This can only get worse when combined with politics. (In religion, it's positively deadly, and, in Christianity, all the more hard to uproot, as it is very close to -- and crucially different from -- something authentically and legitimately Christian... but that's the matter for another post entirely).
But are there not urgent matters for which indignation and rallying are the only decent responses, where "keeping a cool head" is an indecency? I want to answer Yes to this. And yet... Perhaps at least some of my distaste for indignation comes from thinking this line is in a different place from where others think it.
The difference, as far as I can tell, is that between friendship and something pseudo-, something that imitates it.
In the former, either both of you are looking at some third thing, and it endlessly opens up to you without exhaustion (or even 'withdrawing'), becoming a token of the mystery of the whole world somehow, but never losing its absolute specificity (the Sherlock Holmes stories you both love never turn into red wine or antique Tiffany lamps or even into “the mystery of the world”); or you are yourselves revealed to each other -- the wonder and miracle of another person, shining next to you as if in a pillar of light. This is what love is.
In the latter, there's something else -- something less. Something that comes about by virtue of not being the benighted others who don't get it, in which the miracle that occasions your camaraderie is cheapened by being pressed into service of making you feel better than them .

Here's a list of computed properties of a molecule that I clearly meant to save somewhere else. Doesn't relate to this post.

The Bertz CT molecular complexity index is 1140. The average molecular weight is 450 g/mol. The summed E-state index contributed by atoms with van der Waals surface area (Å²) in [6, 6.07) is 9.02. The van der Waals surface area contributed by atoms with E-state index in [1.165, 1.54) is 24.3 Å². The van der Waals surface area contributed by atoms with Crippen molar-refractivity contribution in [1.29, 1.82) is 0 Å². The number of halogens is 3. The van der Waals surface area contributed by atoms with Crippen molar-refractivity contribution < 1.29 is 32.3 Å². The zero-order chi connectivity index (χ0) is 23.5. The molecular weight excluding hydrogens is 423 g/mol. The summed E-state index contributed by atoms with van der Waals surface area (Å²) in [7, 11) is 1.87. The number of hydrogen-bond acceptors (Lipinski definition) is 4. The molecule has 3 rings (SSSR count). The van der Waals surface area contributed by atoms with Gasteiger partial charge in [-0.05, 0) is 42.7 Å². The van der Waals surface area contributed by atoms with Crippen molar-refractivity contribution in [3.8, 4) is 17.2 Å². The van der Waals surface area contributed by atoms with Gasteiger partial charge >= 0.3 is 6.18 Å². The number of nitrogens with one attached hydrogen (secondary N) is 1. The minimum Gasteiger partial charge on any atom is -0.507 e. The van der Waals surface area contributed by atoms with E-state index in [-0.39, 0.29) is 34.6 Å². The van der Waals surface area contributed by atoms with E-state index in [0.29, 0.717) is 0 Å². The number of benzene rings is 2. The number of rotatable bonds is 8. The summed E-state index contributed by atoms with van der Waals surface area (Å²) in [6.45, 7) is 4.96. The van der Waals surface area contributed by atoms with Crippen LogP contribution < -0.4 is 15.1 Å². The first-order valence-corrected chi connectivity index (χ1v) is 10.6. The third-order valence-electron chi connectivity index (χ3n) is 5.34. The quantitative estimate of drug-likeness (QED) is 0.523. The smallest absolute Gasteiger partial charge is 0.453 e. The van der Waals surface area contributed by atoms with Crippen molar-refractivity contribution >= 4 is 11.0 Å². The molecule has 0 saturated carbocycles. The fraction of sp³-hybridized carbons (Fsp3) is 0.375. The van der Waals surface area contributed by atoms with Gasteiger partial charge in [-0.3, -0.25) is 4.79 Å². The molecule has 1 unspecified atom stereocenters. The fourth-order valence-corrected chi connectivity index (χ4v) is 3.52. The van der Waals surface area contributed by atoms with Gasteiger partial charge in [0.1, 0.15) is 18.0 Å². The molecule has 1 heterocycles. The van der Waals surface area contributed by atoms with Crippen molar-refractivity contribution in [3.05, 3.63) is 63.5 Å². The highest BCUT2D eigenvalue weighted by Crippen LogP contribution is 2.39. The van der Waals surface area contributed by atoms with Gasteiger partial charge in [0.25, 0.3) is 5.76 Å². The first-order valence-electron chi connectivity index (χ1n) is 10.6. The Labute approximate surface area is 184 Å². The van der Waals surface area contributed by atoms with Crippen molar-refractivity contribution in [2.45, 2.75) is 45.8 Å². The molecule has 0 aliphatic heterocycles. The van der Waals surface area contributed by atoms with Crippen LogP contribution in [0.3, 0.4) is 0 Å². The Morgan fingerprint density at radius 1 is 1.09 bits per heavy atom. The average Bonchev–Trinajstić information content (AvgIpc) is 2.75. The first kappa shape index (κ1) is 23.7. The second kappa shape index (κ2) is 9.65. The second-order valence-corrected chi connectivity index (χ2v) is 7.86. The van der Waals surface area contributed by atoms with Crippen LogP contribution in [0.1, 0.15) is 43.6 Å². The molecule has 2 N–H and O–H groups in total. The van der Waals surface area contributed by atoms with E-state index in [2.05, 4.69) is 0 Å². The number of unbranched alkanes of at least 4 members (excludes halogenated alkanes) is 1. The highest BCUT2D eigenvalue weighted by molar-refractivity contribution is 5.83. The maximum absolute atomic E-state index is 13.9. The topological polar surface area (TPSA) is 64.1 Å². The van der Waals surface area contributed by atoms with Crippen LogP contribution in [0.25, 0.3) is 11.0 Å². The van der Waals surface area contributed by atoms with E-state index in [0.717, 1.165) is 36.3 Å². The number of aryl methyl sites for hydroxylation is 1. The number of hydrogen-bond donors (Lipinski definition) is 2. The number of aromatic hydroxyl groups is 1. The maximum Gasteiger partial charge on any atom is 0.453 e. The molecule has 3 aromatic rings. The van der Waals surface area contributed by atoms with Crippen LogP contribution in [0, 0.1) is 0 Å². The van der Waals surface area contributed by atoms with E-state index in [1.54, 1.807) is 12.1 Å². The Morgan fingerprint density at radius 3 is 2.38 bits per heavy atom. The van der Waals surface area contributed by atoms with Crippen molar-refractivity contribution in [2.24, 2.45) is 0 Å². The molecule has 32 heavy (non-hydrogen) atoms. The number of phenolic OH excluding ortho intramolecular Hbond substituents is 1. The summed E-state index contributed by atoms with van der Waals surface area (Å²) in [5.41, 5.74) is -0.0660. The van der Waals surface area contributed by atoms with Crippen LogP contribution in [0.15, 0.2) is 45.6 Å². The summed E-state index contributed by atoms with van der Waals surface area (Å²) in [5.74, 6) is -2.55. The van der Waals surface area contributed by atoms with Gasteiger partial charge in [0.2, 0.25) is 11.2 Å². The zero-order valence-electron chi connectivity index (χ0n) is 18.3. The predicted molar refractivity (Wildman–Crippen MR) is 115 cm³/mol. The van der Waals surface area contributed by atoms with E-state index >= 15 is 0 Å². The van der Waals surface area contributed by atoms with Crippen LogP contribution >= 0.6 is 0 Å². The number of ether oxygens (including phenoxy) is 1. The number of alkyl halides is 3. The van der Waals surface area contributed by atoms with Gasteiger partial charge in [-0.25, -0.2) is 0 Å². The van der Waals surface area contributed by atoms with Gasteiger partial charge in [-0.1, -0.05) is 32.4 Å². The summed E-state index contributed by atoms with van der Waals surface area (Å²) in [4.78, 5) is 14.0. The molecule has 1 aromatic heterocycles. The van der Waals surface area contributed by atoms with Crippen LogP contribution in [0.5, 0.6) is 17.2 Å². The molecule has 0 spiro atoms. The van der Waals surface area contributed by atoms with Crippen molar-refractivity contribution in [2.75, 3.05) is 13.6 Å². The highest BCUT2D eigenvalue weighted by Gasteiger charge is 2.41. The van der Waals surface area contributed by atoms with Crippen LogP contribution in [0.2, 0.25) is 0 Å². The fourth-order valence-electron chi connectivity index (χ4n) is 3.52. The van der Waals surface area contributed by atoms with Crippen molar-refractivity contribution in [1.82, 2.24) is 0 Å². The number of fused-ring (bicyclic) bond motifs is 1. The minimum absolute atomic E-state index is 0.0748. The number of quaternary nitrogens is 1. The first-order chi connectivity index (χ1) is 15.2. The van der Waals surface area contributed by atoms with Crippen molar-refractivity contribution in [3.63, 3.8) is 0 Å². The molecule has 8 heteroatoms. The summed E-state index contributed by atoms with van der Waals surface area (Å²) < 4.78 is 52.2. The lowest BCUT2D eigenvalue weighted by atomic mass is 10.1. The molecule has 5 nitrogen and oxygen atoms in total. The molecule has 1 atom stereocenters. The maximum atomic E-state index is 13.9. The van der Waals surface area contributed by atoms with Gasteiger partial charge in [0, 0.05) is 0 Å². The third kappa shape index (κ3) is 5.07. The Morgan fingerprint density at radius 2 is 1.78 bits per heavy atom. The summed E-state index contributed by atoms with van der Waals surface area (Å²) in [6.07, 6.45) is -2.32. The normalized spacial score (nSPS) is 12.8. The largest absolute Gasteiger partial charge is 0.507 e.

Certainly, I do also know a kind of reactive appalled-ness at the one who just doesn't see it, who seems to not grasp what is at stake. I long ago despaired over trying to open my parents’ ears to the thrill of certain music, or certain friends’ to the obvious allure of the mind. What refreshment, after so long among philistines, to meet someone who getsMark Rothko, or Led Zeppelin, or Le Morte d’Arthur, or ornithology. The soul exclaims “You too?!” And can one begrudge us if, after this "you too!", we share a moment of relief, or dismissal of everyone else besides we the initiated, as the accumulated exasperation of years is finally expressed?
I know well such moments. I will say, unequivocally, yes, I’d be a better person without them. Pace Nietzsche, there is a difference between pity and compassion, and (at the risk of an almost absurd overwroughtness) one can feel compassion for the one who lacks one's thrill at the sight of a landscape or the fascination of your favorite city, or (slightly less ridiculously) who just doesn't see the obviousness of your politics, without any condescending pity. I also try to nurture a degree of compassion for myself, in feeling these silly all-too-human moments of breathing, "God! Those idiots!", when I've finally found a sympathetic ear. Such lapses of decorum and decency are nonetheless forgivable. But I don’t want to mistake them for friendship, just because someone is there to agree with me.
This is the case, even if the listening ear, the kindred-spirit, who occasions this relief and recrimination is my friend. But in politics, all too often, they're only the enemy of my enemy.